Xi ‘sent a reminder’ to Hong Kong over Beijing’s hard line on city
Lau Siu-kai says mainland officials want to remind city residents that their semi-autonomy is dependent on respect for Communist Party rule
Xi Jinping’s praise for Hong Kong’s leader learning about the Communist Party congress report was to remind residents of his hardline principles on the city and that its semi-autonomy is contingent on respect for the party, a leading Beijing adviser on Hong Kong affairs said on Saturday.
Lau Siu-kai noted that mainland officials had recently grown less restrained in asserting the party’s authority over the city.
The analysis of Lau, vice-chairman of The Chinese Association of Hong Kong and Macau Studies, a semi-official think tank, came a day after Chief Executive Carrie Lam Cheng Yuet-ngor met the Chinese president on her first duty visit to Beijing on Friday.
In his brief opening speech in front of reporters, Xi praised Lam for leading her team of senior officials to attend a talk on the Communist Party’s 19th congress report. He also praised Lam for “a good start” and “fostering stability”.
Xi was referring to a seminar last month for 240 Hong Kong officials that featured a speech by senior party theoretician Leng Rong, in which Leng explained the report that Xi gave to the party’s twice-a-decade congress.
“[Xi’s remarks were] to remind the government to fully understand the Chinese Communist Party’s governing principle towards Hong Kong,” Lau told a radio programme on Saturday morning.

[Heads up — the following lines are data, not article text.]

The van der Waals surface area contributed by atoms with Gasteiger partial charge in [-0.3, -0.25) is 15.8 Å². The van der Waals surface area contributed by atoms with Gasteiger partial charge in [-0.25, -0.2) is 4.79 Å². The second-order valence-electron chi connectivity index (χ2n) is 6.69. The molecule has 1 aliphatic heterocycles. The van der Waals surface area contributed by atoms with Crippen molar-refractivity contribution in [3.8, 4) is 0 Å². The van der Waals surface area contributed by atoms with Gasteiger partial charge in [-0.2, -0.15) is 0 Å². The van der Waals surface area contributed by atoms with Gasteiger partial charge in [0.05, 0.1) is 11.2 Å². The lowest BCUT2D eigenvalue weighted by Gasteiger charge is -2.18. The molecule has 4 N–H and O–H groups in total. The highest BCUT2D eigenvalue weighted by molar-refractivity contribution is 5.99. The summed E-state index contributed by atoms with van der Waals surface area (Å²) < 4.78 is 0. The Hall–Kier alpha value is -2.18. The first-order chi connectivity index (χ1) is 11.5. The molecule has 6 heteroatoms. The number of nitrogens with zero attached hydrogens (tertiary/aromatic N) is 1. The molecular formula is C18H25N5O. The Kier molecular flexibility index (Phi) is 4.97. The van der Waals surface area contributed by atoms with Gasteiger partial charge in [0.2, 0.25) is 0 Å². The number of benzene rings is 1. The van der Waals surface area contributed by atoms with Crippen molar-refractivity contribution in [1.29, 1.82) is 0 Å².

One of the key tenets of the attitude towards Hong Kong mentioned in Xi’s speech was Beijing’s “comprehensive jurisdiction” over the city.
And Lau said Beijing’s representatives were becoming more assertive while talking of that jurisdiction.
“The phrase ‘Chinese Communist Party’ is no longer taboo in these two years,” Lau said, adding that mainland officials instead had talked more deliberately, reminding Hongkongers that “If you want ‘one country, two systems’ to be implemented and continued successfully, you can’t disrespect the Chinese Communist Party”.
One country, two systems is the principle under which Beijing has governed Hong Kong since the city returned from British to Chinese sovereignty in 1997. Under it, Hongkongers get certain rights and freedoms not enjoyed in mainland China.
Earlier this month, the legal head of Beijing’s liaison office in Hong Kong told city residents not to reject the party’s leadership, as such a stance is against the country’s constitution.
Chants of “end one-party rule” are often heard at the city’s annual candlelight vigil to commemorate 1989’s Tiananmen Square crackdown.
Since the early days of her election campaign Lam has said she intends to “mend rifts in society”.
Lau said on Saturday that the pan-democrats in the Legislative Council would not turn more radical, for fear of losing public support, though they had vowed to “pay back hundredfold” in the aftermath of the rule book controversy. On Friday, Legco passed 24 amendments to its own rule book. The changes, proposed by the pro-establishment bloc to curb filibustering, drew the ire of the pro-democracy camp, which said it would stop it from being an effective check on the government.
Lam said on Saturday it was understandable for the pro-government bloc to raise the amendments to address some residents’ calls to curb filibustering, and that she hoped Legco would go back to being a more “rational and peaceful” place after the controversy.